Once a job-seeker enters your recruiting pipeline, you and they have a relationship. You have to keep them warm by staying in touch with them. If they have questions, you have to answer them.
Once you decide that you want to interview someone, you’ll give them a name and an email address of someone in HR — yourself or someone else. Every day, you’ll devote some time to responding to queries from job-seekers and to following up with them to keep them warm.
You’ll communicate with every job-seeker in your recruitment pipeline at least once per week. You can send a quick email message if there’s no news. Of course, part of your job is gently nudging your hiring managers to make faster decisions about which candidates to interview and which candidates to hire! We are learning new skills as Ministers of Culture in the Human Workplace.
One of the new muscles we’re growing is the muscle called Advocacy. You are an advocate for your company, and advocating for job-seekers who are waiting to hear whether they’ll be working for you or not is part of that role.
We are leaving the era where HR people were passive clerical and administrative workers. You are a Minister of Culture now. The health of the organization is your top priority. If managers are dragging their feet on hiring decisions, your job is to bug them about it. You can say “How can I help you take the next step in your hiring process?”
They have a lot of other issues on their shoulders, of course. Still, when each hiring manager took the step of creating a job requisition and get it approved, he or she committed to making a new hire quickly and thoughtfully.
There is no excuse for managers to delay getting back to applicants. Every person who has come into contact with your recruiting process is a valued collaborator, and sometimes as HR people we need to grab hiring managers by their figurative lapels and say “Hey! If you don’t hire somebody soon, you’re going to lose all of your applicants!”
At Human Workplace, we take hiring and employment very seriously. We recommend to our CEO clients that when a new job requisition is approved in their companies, the job requisition stays open for 45 days. If the hiring manager doesn’t move the process along and make a job offer within 45 days, there is a requisition review. The hiring manager will have to explain why his or her hiring process isn’t moving faster. There are people’s livelihoods at stake, and your organization’s brand is also at stake.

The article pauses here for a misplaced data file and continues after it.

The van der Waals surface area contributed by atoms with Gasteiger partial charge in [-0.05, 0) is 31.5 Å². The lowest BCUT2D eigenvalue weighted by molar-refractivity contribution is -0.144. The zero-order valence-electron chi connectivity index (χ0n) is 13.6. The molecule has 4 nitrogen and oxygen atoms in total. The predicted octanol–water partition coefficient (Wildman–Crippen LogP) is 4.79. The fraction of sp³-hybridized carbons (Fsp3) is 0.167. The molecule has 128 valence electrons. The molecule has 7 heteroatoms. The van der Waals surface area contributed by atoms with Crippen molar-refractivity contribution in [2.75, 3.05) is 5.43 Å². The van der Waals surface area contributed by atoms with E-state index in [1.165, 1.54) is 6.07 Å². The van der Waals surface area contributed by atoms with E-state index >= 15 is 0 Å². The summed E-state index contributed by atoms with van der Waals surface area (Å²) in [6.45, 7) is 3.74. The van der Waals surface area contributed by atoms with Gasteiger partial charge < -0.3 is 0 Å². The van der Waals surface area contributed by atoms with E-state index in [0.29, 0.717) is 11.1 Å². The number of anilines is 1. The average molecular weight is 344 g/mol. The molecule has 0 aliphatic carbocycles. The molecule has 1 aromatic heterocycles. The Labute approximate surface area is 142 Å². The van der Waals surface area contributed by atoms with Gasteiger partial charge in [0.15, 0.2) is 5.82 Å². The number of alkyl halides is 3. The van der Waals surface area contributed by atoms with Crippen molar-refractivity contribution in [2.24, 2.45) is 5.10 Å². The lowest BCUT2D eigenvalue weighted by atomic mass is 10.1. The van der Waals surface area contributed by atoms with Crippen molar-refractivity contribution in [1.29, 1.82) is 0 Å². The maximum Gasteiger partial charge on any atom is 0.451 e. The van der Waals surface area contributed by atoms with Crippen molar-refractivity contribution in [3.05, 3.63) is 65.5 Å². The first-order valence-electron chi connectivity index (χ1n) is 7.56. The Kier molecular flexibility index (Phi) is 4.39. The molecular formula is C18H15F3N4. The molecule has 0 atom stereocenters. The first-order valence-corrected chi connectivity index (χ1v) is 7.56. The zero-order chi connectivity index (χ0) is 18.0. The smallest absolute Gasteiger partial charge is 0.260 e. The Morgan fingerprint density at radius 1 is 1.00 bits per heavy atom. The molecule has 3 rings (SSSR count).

Here is a simple “Keeping warm” email message you can send to applicants in your hiring process when there’s no news to report:
I hope your week is going well. I wanted to touch base with you so that you wouldn’t think I had forgotten you! Jerry Smith expects to make decisions about second interviews for his Manager of Inventory Control position next week. I’ll be getting back to you as soon as I can after I hear from him. In the meantime, please let me know of any questions you have for me or anything new on your end that Jerry should know about. Thanks again Amelia and have a wonderful weekend!
It is critically important for job candidates to be able to reach you while they are active in your recruiting process. Way too many HR folks have been surprised to call or write to a candidate to schedule a second interview or to talk about a job offer and to learn that the candidate was no longer interested or had accepted another job. “I’m surprised to hear that!” these HR folks said. The candidate said “I tried to reach you, but your voice mail box was full and I didn’t get a reply to my email messages.”